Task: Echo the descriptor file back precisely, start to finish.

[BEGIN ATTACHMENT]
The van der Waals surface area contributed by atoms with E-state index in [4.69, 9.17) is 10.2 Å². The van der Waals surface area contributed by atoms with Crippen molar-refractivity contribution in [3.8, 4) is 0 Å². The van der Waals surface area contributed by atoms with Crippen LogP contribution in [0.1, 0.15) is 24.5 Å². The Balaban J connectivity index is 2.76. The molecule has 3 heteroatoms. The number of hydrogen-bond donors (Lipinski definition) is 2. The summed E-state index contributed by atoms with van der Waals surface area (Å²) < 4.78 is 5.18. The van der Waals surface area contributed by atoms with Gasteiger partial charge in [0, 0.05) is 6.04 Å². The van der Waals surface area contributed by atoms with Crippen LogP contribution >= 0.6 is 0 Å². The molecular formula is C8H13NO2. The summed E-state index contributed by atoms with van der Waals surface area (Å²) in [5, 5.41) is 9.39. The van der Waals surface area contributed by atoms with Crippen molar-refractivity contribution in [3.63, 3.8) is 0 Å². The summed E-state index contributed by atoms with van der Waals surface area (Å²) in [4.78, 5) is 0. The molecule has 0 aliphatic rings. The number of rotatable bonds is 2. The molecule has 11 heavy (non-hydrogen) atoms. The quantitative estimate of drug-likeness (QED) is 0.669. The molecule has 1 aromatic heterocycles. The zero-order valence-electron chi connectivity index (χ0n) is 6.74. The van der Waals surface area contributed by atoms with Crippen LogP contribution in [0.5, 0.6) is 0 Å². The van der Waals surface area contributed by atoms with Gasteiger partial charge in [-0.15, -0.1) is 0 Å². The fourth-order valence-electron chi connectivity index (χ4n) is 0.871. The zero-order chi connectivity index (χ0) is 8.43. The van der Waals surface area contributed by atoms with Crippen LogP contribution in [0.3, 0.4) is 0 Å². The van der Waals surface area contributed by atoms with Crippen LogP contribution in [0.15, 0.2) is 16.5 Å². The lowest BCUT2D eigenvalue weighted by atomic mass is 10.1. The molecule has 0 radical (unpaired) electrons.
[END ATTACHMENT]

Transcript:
The van der Waals surface area contributed by atoms with E-state index in [4.69, 9.17) is 10.2 Å². The van der Waals surface area contributed by atoms with Crippen molar-refractivity contribution in [3.8, 4) is 0 Å². The van der Waals surface area contributed by atoms with Crippen LogP contribution in [0.1, 0.15) is 24.5 Å². The Balaban J connectivity index is 2.76. The molecule has 3 heteroatoms. The number of hydrogen-bond donors (Lipinski definition) is 2. The summed E-state index contributed by atoms with van der Waals surface area (Å²) < 4.78 is 5.18. The van der Waals surface area contributed by atoms with Gasteiger partial charge in [0, 0.05) is 6.04 Å². The van der Waals surface area contributed by atoms with Crippen LogP contribution >= 0.6 is 0 Å². The molecular formula is C8H13NO2. The summed E-state index contributed by atoms with van der Waals surface area (Å²) in [5, 5.41) is 9.39. The van der Waals surface area contributed by atoms with Crippen molar-refractivity contribution in [3.63, 3.8) is 0 Å². The summed E-state index contributed by atoms with van der Waals surface area (Å²) in [4.78, 5) is 0. The molecule has 0 aliphatic rings. The number of rotatable bonds is 2. The molecule has 11 heavy (non-hydrogen) atoms. The quantitative estimate of drug-likeness (QED) is 0.669. The molecule has 1 aromatic heterocycles. The zero-order valence-electron chi connectivity index (χ0n) is 6.74. The van der Waals surface area contributed by atoms with Crippen LogP contribution in [0.5, 0.6) is 0 Å². The van der Waals surface area contributed by atoms with Gasteiger partial charge in [-0.15, -0.1) is 0 Å². The fourth-order valence-electron chi connectivity index (χ4n) is 0.871. The zero-order chi connectivity index (χ0) is 8.43. The van der Waals surface area contributed by atoms with Crippen LogP contribution in [0.3, 0.4) is 0 Å². The van der Waals surface area contributed by atoms with Crippen LogP contribution in [0.15, 0.2) is 16.5 Å². The lowest BCUT2D eigenvalue weighted by atomic mass is 10.1. The molecule has 0 radical (unpaired) electrons.